Donald Lamont Jack (6 December 1924 – 2 June 2003) was a Canadian novelist and playwright. He was born in Radcliffe, Bury, England and grew up in Britain, attending the well regarded Bury Grammar School and Marr College and later serving in the RAF in World War II (1943–47).
After the war he emigrated to Canada in 1951, and became a Canadian citizen in 1964. From 1955-57 he was a scriptwriter for Crawley Films. After 1957 he became a full-time freelance writer.
He wrote for the stage, radio, and for television programs such as General Motors Theatre, The Unforeseen, Playdate, Hatch's Mill, The Forest Rangers, and On Camera, but he is most famous for his novels, the Bandy Papers, which recount the humorous adventures of Bartholomew Bandy, a World War I fighter pilot. His play The Canvas Barricade was the first Canadian play produced at the Stratford Festival of Canada. Other stage plays included Exit Muttering, Crash, and Minuet for Brass Band. He had 39 TV plays produced, 22 radio plays, and numerous documentaries. Most of Jack's book-length works are being re-published, or published for the first time, by Sybertooth.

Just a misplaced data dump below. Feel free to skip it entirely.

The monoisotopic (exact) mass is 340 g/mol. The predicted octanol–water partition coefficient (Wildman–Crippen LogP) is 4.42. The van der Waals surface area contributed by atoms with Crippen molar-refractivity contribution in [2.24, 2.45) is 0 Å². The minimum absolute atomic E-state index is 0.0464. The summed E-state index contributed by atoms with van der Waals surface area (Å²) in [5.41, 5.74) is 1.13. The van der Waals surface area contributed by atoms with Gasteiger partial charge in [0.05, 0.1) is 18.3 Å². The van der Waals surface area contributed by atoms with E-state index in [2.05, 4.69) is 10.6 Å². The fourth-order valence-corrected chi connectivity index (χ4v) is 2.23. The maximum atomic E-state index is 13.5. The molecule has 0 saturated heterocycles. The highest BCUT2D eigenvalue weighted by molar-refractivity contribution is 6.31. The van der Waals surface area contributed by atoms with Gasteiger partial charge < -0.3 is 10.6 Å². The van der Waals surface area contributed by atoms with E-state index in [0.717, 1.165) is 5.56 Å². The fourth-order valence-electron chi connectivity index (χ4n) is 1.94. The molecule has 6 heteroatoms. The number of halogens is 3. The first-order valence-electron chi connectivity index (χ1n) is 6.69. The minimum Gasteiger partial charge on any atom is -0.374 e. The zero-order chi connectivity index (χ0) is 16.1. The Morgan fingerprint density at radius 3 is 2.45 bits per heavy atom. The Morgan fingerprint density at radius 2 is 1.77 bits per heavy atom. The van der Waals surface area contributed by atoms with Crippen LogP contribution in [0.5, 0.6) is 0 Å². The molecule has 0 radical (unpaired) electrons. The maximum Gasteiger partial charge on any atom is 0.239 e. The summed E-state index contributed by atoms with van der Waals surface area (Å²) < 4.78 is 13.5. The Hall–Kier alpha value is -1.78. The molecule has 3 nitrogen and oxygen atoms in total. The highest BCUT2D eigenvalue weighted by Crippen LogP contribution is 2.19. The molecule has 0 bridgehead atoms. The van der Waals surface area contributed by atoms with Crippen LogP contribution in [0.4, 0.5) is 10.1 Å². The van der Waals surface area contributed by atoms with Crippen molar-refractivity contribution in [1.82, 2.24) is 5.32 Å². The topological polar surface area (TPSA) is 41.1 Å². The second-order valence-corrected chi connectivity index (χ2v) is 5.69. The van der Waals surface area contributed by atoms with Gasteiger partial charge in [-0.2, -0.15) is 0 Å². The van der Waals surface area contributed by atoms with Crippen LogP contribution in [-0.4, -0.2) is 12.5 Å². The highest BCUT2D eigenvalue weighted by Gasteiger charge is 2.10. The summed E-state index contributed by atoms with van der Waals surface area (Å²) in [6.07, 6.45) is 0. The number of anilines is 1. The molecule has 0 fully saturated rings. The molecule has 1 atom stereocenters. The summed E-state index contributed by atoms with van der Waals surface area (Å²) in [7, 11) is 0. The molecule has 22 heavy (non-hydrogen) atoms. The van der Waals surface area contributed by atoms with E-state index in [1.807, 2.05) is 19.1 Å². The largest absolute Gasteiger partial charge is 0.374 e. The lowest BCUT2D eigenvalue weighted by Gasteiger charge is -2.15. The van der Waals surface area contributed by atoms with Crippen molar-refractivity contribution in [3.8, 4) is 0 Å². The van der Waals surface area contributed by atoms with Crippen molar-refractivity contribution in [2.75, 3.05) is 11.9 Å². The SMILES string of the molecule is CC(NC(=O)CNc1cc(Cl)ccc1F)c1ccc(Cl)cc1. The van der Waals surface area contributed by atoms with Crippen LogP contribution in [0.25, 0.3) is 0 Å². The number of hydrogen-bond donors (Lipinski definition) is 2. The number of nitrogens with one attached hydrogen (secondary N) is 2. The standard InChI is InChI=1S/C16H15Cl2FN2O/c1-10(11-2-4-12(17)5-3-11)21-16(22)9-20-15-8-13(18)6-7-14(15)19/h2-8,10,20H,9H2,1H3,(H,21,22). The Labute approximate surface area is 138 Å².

Jack died of a stroke.
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Famous quotes containing the word jack:
“Sheriff, have you ever watched a friend dying before your eyes and not been able to help? Thats the worst of it. Being helpless. Its particularly tough when youre a physician and you know whats wrong with him, and there isnt a single solitary thing you or anyone else can do.”
—Robert M. Fresco. Jack Arnold. Prof. Gerald Deemer (Leo G. Carroll)